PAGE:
Seeing the Future First

Strategy, innovation and connecting the dots: Libstar CEO Andries van Rensburg reflects on 30 years in the food business.

In the food industry, rather ask for forgiveness than ask for permission. Why? Because buying food is not like buying a car. If somebody goes out today to buy a particular brand of honey, and she doesn’t find it, she’ll purchase a different brand. And that sale you’ve lost, you’ve lost forever. 

The food business used to fall under the fast-moving consumer goods (FMCG) industry. Now it’s called consumer packaged goods (CPG), but that doesn’t mean anything has slowed down. In fact, the opposite is true. Things are moving faster than ever.

To operate successfully in such a fast-moving environment, a business needs to be agile, with the ability to adapt quickly as trends develop. But it also helps if you can see the future first.

Implementation is about the ‘how’. The question “How are we going to do it?” is important, but it comes later. First you need to know what you’re going to do. Strategy is all about the ‘what’: “What are we aiming to do?”

At Libstar, strategy is about seeing the future first. Seeing where the market is headed. Seeing the opportunities, the gaps. Seeing where there is space for innovation.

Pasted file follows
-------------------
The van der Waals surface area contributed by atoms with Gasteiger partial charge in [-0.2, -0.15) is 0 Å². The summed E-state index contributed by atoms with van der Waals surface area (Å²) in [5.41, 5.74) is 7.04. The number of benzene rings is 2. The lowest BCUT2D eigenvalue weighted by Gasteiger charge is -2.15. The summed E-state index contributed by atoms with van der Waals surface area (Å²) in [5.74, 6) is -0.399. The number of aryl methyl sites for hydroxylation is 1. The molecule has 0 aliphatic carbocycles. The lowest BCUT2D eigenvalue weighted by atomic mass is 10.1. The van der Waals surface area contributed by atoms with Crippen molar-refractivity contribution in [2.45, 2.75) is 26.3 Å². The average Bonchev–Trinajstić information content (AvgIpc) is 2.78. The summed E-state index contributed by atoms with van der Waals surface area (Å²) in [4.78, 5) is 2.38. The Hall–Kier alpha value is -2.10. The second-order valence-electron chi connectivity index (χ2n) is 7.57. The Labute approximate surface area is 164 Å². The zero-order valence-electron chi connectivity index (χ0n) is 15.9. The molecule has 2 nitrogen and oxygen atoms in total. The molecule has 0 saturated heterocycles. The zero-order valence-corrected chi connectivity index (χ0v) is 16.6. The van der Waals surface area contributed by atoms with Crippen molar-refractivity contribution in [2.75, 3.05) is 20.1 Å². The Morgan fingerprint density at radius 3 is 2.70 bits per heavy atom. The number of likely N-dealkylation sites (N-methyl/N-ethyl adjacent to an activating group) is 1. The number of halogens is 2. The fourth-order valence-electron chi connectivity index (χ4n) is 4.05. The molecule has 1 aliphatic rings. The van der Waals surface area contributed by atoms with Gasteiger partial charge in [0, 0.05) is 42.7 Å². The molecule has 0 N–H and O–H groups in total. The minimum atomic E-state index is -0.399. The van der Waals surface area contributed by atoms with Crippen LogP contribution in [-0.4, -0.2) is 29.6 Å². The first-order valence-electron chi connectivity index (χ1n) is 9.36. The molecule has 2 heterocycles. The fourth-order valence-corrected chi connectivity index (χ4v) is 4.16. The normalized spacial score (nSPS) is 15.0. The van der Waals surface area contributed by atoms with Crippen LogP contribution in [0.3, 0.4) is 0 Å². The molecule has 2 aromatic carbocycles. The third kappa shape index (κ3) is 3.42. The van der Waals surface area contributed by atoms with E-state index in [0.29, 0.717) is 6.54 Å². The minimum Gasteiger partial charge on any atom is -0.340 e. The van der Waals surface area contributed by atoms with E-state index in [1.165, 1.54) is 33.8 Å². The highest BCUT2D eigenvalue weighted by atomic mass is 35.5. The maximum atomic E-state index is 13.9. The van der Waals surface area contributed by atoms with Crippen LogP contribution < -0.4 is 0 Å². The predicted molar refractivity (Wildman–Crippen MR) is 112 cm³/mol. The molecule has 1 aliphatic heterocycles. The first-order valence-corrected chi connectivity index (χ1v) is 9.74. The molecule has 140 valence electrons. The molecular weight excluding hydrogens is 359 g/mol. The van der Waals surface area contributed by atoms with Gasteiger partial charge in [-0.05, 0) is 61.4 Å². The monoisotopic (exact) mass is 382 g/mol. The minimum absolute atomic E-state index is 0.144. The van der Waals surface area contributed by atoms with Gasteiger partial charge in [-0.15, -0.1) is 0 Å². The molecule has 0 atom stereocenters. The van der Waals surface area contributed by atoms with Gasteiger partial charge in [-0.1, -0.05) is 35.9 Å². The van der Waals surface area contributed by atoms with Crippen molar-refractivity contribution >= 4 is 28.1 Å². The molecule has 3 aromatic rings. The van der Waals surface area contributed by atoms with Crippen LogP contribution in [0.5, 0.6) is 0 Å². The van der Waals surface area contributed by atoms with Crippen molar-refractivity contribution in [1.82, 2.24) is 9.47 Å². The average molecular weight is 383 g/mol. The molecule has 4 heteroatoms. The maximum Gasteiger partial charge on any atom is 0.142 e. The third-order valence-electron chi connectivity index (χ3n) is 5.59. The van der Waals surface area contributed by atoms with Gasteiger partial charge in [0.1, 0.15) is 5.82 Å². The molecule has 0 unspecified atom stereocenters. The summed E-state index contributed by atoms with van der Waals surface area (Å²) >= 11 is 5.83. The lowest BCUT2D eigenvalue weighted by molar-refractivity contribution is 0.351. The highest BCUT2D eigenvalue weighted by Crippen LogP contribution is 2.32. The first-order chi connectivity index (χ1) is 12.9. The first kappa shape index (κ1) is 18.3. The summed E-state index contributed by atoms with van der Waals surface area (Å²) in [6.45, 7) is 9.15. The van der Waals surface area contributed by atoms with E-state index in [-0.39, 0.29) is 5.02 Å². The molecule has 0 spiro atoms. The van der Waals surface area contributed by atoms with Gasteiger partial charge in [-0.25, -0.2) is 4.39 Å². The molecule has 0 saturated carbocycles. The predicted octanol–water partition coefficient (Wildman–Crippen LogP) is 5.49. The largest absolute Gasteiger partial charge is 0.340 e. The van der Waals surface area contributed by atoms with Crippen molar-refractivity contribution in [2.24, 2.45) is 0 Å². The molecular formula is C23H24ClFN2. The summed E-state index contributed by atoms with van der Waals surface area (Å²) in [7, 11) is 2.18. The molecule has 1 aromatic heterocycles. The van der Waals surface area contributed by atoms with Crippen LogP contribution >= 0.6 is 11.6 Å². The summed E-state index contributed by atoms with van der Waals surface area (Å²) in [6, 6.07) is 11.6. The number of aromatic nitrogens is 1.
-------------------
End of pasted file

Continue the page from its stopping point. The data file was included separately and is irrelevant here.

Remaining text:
Strategy drives the future of our business, and two subsets of that strategy are the habit of innovation and the art of joining the dots.


Lancewood has a special place in the Libstar family. And in the story of Lancewood, innovation has always been a key ingredient.

In 2008, Lancewood was a bankrupt dairy. The banks had literally put padlocks on their doors. Libstar took on the Lancewood business and 11 years later Lancewood is the most profitable natural cheesemaker in South Africa.

If you create a hundred new product ideas, some will probably make it to market and many of those will fail. But if you’re asking the right questions – the what, and then the how – more of those new products will be viable. But you’ve got to be brave enough to act on your beliefs. You have to trust your gut. That’s a lesson I’m still learning – to trust my gut more often. 

For instance: everyone told us to stay out the yoghurt category. Apparently it was too competitive for a newcomer to make an impact. But when I was travelling in Portugal, I noticed how amazingly good their yoghurt was. Much better than what was on offer in South Africa. Why?